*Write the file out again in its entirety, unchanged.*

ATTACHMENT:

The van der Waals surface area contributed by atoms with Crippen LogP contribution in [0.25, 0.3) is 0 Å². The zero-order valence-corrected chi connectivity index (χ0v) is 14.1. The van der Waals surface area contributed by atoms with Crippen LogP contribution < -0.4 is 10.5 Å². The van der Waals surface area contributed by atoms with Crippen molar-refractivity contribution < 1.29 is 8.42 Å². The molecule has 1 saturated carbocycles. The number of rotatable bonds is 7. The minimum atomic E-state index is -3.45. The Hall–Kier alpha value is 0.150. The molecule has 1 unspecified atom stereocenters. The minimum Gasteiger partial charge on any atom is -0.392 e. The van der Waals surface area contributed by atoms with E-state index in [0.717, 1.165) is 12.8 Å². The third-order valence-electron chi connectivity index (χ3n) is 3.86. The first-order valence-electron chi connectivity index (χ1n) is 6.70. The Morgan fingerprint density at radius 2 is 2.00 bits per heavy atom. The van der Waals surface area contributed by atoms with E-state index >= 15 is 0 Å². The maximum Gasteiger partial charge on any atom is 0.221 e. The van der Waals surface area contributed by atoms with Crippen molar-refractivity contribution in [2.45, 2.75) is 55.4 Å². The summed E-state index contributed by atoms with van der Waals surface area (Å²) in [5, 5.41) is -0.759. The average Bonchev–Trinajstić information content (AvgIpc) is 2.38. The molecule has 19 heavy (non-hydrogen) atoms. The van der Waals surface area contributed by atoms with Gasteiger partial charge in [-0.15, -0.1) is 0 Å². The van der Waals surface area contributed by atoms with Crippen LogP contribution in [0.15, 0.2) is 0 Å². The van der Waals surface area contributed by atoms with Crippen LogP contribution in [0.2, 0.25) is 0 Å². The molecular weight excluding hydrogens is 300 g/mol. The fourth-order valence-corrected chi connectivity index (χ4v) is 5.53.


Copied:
The van der Waals surface area contributed by atoms with Crippen LogP contribution in [0.25, 0.3) is 0 Å². The zero-order valence-corrected chi connectivity index (χ0v) is 14.1. The van der Waals surface area contributed by atoms with Crippen LogP contribution < -0.4 is 10.5 Å². The van der Waals surface area contributed by atoms with Crippen molar-refractivity contribution < 1.29 is 8.42 Å². The molecule has 1 saturated carbocycles. The number of rotatable bonds is 7. The minimum atomic E-state index is -3.45. The Hall–Kier alpha value is 0.150. The molecule has 1 unspecified atom stereocenters. The minimum Gasteiger partial charge on any atom is -0.392 e. The van der Waals surface area contributed by atoms with E-state index in [0.717, 1.165) is 12.8 Å². The third-order valence-electron chi connectivity index (χ3n) is 3.86. The first-order valence-electron chi connectivity index (χ1n) is 6.70. The Morgan fingerprint density at radius 2 is 2.00 bits per heavy atom. The van der Waals surface area contributed by atoms with E-state index >= 15 is 0 Å². The maximum Gasteiger partial charge on any atom is 0.221 e. The van der Waals surface area contributed by atoms with Crippen molar-refractivity contribution in [2.45, 2.75) is 55.4 Å². The summed E-state index contributed by atoms with van der Waals surface area (Å²) in [5, 5.41) is -0.759. The average Bonchev–Trinajstić information content (AvgIpc) is 2.38. The molecule has 19 heavy (non-hydrogen) atoms. The van der Waals surface area contributed by atoms with Gasteiger partial charge in [-0.15, -0.1) is 0 Å². The van der Waals surface area contributed by atoms with Crippen LogP contribution in [0.15, 0.2) is 0 Å². The van der Waals surface area contributed by atoms with Crippen LogP contribution in [0.2, 0.25) is 0 Å². The molecular weight excluding hydrogens is 300 g/mol. The fourth-order valence-corrected chi connectivity index (χ4v) is 5.53.